Agriculture issues would benefit from more open debate, says CAPI

  • National Newswatch

Debate shortcomings compounded by lack of policy action

Ottawa-A lot more in-depth debate about the options and approaches available for agriculture policies could make them more effective for farmers, says Tyler McCann, Managing Director of the Canadian Agri-Food Policy Institute (CAPI).

More thoughtful debate on critical issues should be part of a more dynamic policy process, McCann said. Delivering optimal policy outcomes would ideally come from thorough dialogue and debate that explores all the grey areas. “However, policy outcomes in agriculture and food seem increasingly less than ideal lately, and some of that may be because they are not getting the debate they deserve.

“The inability to make incremental improvements during a 5-year policy framework makes outcomes worse. Adaptive management embodies an approach where options can be debated and policies implemented followed by measuring outcomes, debating results and making changes based on the lessons learned. It is an approach to policy development that reflects that things are not black and white. It is unfortunate there is not more of it in agriculture and food, because things are grey in the sector, and recognizing that there is not one right answer might help get action and better outcomes.”

For that reason, CAPI is changing its approach to providing information for farmers and others in the agrifood sector by including perspective reports written by thought leaders in particular fields. They will give readers credible information that reflects legitimate differences in expert opinion rather than just issuing research reports that could appear to reflect the single view of the organization. “There is a lot of opportunity to go further in engaging more voices on more important policy issues.

“Just aiming for a consensus can disguise radically different approaches to principal issues. There is a substantial difference between environmental policy focused on investing in changing on-farm practices or investing in research and innovative solutions development, or intensive, productivity-driven agriculture, or extensive, low input, low output production. The outcome on environmental policy would be better if there was more of a debate on those differences.”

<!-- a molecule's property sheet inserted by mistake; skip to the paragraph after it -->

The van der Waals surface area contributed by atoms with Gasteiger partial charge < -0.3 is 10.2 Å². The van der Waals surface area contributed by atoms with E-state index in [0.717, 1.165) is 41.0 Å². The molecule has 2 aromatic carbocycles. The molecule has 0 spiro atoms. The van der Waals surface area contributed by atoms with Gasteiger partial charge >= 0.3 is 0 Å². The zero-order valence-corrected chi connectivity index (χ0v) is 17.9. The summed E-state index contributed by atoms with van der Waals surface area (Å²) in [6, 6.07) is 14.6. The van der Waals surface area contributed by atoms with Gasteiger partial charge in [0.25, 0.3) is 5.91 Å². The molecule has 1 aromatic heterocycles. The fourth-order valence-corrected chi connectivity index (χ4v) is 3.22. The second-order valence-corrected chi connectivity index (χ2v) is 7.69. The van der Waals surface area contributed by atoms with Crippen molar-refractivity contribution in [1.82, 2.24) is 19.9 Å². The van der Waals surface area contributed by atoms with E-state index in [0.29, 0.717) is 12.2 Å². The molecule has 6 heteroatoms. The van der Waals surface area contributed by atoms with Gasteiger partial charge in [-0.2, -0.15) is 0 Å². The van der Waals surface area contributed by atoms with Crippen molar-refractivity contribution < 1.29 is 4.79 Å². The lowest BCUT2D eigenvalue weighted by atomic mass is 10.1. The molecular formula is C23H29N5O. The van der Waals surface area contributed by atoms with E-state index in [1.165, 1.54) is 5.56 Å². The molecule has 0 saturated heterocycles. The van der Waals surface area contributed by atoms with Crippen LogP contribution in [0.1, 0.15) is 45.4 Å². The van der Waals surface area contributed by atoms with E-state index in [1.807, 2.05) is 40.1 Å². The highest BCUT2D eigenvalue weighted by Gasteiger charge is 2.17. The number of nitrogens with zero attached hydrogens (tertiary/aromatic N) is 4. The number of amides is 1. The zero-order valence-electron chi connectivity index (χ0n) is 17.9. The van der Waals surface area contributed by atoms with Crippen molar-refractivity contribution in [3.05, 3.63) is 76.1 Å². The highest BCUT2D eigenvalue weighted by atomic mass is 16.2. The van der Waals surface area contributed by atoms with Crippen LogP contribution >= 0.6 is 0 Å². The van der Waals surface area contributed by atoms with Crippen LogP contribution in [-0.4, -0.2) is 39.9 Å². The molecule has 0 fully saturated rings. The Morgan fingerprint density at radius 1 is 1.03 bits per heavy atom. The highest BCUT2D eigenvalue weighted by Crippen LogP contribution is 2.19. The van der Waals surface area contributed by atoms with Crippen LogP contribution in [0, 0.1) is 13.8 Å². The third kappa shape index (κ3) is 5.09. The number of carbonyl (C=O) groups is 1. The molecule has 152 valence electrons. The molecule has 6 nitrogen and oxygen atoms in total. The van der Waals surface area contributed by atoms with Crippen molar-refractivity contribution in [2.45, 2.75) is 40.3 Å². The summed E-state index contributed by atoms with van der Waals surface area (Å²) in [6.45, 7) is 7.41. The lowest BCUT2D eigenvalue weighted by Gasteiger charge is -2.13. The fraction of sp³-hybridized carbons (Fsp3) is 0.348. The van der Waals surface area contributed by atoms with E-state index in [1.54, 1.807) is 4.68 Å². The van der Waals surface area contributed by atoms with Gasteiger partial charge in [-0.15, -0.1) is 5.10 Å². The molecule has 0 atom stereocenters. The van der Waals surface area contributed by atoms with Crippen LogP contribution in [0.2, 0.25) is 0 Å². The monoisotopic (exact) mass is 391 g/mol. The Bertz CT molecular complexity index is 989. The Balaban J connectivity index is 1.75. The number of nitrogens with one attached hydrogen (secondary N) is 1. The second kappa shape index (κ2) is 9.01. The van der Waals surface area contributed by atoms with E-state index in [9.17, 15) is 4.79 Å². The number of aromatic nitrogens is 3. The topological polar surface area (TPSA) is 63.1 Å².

Even when there is general agreement within agriculture on issues, “getting action can still be tough. For example, there is cross party support for exempting the remaining agriculture emissions from the carbon tax, but political considerations prevent it from happening. Just because the sector agrees on something, it does not mean the rest of the country or the party in power does,” he said.

At a time of increasing concern over polarization, calling for more debate may not be a popular proposition. “Some may not see it as especially useful. However, there are big issues facing Canadian agriculture and food, and they deserve more debate than they are getting and, the outcomes would be better if they did.”

Most importantly, more thorough, thoughtful debate may also lead to more policy action which is what is really lacking in the sector. The big issues “can take up all the oxygen in the room, but conversely, they can be so sensitive the debate does not happen at all. There is ample justification for a thoughtful debate about the modernization of supply management, but it is so sensitive and polarized that a dialogue typically devolves into a not productive debate about scrapping supply management, or it does not happen at all.”

Many smaller issues do not get debated enough and when they do, it often happens behind closed doors “and does not provide the broader community with a good understanding of what is at stake and what is different in the shades of grey,” McCann said.

Issues like the modernization of the Canadian Grain Commission, the future of land use policy, research priorities, the approach to trade and market access and government’s role in plant breeding are examples of critical issues where more debate and dialogue could lead to better outcomes for all involved.

This news report prepared for National Newswatch